So we're not dealing with animals known for moving around, except in bits and pieces. And in the research I did, I couldn't find any documented instances in which a mature adult tapeworm fled its dead host. I'm inclined to disbelieve CSI's scientific veracity here, if only because I can't believe that in a world where there are an estimated 100 million tapeworm infection cases annually -- some of which inevitably contribute to the death of their host -- we haven't seen the Animal Planet show Peripatetic Parasites where all the dispossessed cestodes are wandering around, looking for a new host. I'm also inclined to wonder: Were the people who wrote this maybe thinking of roundworm (Ascaris lumbricoides) migration, described here in delightfully squirmy detail? I mean, I'm open to documented incidents in which a tapeworm was seen fleeing a dead body, and if you know of any, put 'em in the episode thread. I just haven't been able to find any myself, and it's not for lack of looking. ANYWAY. Did that scene suddenly make you paranoid about your own intestinal flora? Anyone?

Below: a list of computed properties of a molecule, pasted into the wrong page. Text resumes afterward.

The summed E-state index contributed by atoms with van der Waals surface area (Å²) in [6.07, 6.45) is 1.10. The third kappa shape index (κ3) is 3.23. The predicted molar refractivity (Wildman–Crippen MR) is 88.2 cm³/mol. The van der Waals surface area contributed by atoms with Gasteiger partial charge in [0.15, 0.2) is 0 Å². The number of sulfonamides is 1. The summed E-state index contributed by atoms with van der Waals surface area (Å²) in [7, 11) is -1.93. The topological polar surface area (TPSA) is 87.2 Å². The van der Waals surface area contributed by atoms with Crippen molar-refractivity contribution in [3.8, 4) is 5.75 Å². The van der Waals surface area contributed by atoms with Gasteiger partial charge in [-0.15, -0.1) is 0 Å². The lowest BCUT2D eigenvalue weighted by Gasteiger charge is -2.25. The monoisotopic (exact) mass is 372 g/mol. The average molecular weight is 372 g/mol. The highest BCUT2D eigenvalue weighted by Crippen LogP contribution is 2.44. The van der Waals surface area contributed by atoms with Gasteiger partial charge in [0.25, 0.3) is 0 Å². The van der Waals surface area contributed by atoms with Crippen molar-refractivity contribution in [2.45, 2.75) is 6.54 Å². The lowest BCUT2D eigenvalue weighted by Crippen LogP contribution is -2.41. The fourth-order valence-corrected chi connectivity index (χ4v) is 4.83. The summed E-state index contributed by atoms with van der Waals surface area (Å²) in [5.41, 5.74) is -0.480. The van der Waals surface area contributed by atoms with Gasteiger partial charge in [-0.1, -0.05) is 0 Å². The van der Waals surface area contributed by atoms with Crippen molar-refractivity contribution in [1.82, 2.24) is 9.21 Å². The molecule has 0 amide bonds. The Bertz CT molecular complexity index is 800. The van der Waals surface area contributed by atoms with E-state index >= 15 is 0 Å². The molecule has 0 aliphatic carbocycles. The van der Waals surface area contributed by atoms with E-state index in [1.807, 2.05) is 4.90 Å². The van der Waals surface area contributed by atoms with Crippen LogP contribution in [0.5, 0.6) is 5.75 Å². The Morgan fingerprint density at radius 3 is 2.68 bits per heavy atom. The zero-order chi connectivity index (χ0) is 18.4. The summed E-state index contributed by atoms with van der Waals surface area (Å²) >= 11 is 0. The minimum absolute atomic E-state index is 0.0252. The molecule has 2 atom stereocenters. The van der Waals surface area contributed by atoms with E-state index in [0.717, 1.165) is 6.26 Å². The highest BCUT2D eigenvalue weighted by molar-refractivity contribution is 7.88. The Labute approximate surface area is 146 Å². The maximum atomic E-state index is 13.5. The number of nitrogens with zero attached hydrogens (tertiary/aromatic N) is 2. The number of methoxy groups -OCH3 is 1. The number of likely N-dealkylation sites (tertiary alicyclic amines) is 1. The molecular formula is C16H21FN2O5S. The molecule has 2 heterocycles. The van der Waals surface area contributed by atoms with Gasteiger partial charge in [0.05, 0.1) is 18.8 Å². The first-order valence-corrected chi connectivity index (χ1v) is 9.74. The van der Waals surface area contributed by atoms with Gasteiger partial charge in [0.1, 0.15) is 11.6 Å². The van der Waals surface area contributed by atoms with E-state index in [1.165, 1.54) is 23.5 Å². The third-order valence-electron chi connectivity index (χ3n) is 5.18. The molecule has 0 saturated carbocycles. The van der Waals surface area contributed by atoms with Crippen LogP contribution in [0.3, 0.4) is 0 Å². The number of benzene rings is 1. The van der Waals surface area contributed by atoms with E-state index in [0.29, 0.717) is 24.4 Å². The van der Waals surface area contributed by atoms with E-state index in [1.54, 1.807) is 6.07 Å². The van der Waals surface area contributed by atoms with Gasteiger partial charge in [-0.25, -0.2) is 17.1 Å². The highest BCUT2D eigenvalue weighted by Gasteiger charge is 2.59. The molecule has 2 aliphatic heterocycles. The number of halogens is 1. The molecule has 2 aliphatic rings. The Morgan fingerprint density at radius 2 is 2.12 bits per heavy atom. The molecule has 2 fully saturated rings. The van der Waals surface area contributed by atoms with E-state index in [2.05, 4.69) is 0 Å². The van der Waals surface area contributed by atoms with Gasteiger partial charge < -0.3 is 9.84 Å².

Sara swings by Mia's lab for a little girl talk about semen. The semen on the doorknobs is consistent with Trip's DNA. Mia concludes, "What I'm thinking is that Trip put a trophy condom on his neighbor's door, and then transferred a trace of his reproductive material back on to his own doorknob." Sara looks a little weirded out that Mia's so comfortable with the idea of trophy condoms; Mia says wryly, "Sara, I went to college." Well, so did I, and we didn't decorate with prophylactics either, so step off, Mia. Liam comes in right then to share the news that he "just spoke with WLVU's student affairs officer. Apparently Trip's next-door neighbor, Zach Capola, filed several grievances against him. I'm headed over there now." Sara begins to take off and says, "I'll drive." "You always do," Liam says forlornly.